Monthly Archives: April 2013

The Hero Next Door – Reba Chonofsky

My first salute is to Reba Chonfsky, a woman who spent her entire life helping others become all they could be.  After years in retail management where she gave personal attention to her customers, whether students or seniors, Reba then found what would become the niche in her life – to help those who were most challenged, those with disabilities or illness.

With the innate ability to ‘cut to the chase’ coupled with intelligence, high energy, and purpose, Reba spent the first years of her work life in retail,  a really good place to learn first-hand how to treat people.  Whether unpacking boxes, stocking shelves, taking inventory, buying or selling, you also develop a foundation for how things work and yes, I speak from experience. 

Changing careers, Reba became a part-time case worker for the Dept of Youth and Family Services, responsible for transporting young clients to medical and therapeutic appointments.  As you can imagine, many of these children came from challenging situations and were fortunate to find a friend who would listen to them, care for them and offer the love they needed.

When she was 60, Reba accepted a position as the Coordinator of the Personal Assistance Program, a pilot program under the auspices of the Cumberland County Office on Aging and Disability created by the State of New Jersey.  She was the first coordinator hired and worked in that position for over twenty years.  This program made it possible for adults with physical disabilities to continue working, to attend school or vocational training and live independently in the community.

And here’s where Reba came into her own as advocate, friend and mentor.  Managing her clients’ paperwork, coordinating their personal assistants, listening to their cares and needs, she supported their efforts and gave them hope.  She arranged day trips and social events for them, she arranged wheelchair transport and whatever else was needed.  She became known as caring for the ‘whole’ person – the physical, emotional, financial and social aspects of her clients’ lives.

As noted so beautifully by her daughter Debbie: “Not only did she manage the paperwork, the critical day-to-day needs, and the development of innovative programs, but she provided the love and emotional support necessary for her clients to gain the confidence to live in ways they never thought possible. She enabled countless clients to step out of their previously limited worlds into their unlimited possibilities. She helped many re-imagine themselves in whole new ways! As a result of her love, support and “know-how”, her disabled clients became abled clients and were better able to parent their children. They developed the confidence to apply for new job opportunities, they learned to drive, they pursued vocational training and entered and/or completed college.”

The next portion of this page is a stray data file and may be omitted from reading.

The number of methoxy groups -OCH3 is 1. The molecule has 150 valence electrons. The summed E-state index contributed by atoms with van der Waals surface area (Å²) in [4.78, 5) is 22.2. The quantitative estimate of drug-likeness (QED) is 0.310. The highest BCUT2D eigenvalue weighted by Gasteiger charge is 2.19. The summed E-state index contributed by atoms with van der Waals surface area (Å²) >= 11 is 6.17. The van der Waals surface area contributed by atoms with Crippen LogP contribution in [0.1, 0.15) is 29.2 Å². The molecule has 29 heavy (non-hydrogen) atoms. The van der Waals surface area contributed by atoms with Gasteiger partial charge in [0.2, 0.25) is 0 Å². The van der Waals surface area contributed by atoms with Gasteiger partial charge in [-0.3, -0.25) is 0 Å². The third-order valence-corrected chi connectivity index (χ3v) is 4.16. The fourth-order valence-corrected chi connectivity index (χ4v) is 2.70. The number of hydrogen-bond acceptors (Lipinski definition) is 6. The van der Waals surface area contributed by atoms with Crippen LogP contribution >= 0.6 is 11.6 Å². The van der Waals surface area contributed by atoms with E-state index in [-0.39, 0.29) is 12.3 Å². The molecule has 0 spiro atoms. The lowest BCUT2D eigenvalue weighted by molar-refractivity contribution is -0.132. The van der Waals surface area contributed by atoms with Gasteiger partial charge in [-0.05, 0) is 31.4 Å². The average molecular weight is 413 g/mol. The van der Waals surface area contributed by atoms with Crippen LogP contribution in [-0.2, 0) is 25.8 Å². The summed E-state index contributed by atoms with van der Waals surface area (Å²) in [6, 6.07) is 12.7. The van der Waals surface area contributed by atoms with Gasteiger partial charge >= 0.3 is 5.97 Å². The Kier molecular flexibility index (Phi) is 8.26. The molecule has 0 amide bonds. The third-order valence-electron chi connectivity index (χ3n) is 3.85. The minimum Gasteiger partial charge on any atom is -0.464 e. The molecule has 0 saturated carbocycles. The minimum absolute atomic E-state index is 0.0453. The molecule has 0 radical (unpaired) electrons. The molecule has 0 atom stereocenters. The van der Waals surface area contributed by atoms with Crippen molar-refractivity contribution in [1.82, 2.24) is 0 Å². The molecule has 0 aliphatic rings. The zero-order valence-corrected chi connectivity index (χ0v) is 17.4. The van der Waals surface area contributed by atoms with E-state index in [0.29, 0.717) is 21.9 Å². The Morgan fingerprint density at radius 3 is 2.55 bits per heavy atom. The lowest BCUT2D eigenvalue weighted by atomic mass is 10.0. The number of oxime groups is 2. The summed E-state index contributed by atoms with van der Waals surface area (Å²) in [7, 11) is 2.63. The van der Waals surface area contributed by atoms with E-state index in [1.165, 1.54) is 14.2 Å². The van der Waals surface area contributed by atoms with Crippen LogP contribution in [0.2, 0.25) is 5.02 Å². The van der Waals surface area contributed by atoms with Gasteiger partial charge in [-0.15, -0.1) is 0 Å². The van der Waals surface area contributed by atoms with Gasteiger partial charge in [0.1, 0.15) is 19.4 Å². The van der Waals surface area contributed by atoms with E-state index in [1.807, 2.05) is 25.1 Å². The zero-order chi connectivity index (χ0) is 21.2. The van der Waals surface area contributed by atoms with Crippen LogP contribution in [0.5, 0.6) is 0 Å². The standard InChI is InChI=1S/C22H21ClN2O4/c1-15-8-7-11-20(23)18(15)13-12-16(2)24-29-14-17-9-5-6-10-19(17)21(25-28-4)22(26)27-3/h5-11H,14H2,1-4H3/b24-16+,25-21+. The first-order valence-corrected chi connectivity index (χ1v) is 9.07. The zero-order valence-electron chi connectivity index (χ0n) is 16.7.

One of the things I found unique about Reba was her ability to transfer her own illness and challenges into love and care of others.  She embraced every day in every way with love and joy.

It is said that Reba dreamed of becoming a nurse and although she never had the opportunity to complete the coursework, I believe that Reba was born to nourish, cherish, enrich and care for all who needed her.  And that to me is the definition of a nurse.  Thank you Reba.

Special Note: Last week Reba Chonofsky was posthumously inducted into the Cumberland County, NJ Women’s Hall of Fame.

Special Note 2:  to be truly transparent I will tell you that Reba was my husband’s aunt and although I met her late in her life, I loved her spirit, her sense of community and family.


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The Hero Next Door

Recently I’ve thought a lot about author Brad Meltzer and his book, Heroes For My Daughter.  In the book, Brad describes 60 people who, he feels, epitomize strong values, etc.  It’s good reading and evokes a simple value to pass along to his daughter.

Why have I been thinking about this?  Well, it seems to me there are so many heroes out there.  Some live right next door.  Maybe it’s the crossing guard who makes sure the kids get safely across the busy street or maybe it’s the librarian who urges a child to try a new book – the everyday people who give our world purpose.

Later this week I’m launching a series called The Hero Next Door to spread the word about some of these everyday people quietly changing the world through great kindness, strength of purpose and courage.  Watch for the first of these about Reba Chonofsky, A Woman of Valor.

And if you know one of these special people please let me know.

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Filed under Doing Good, Making A Difference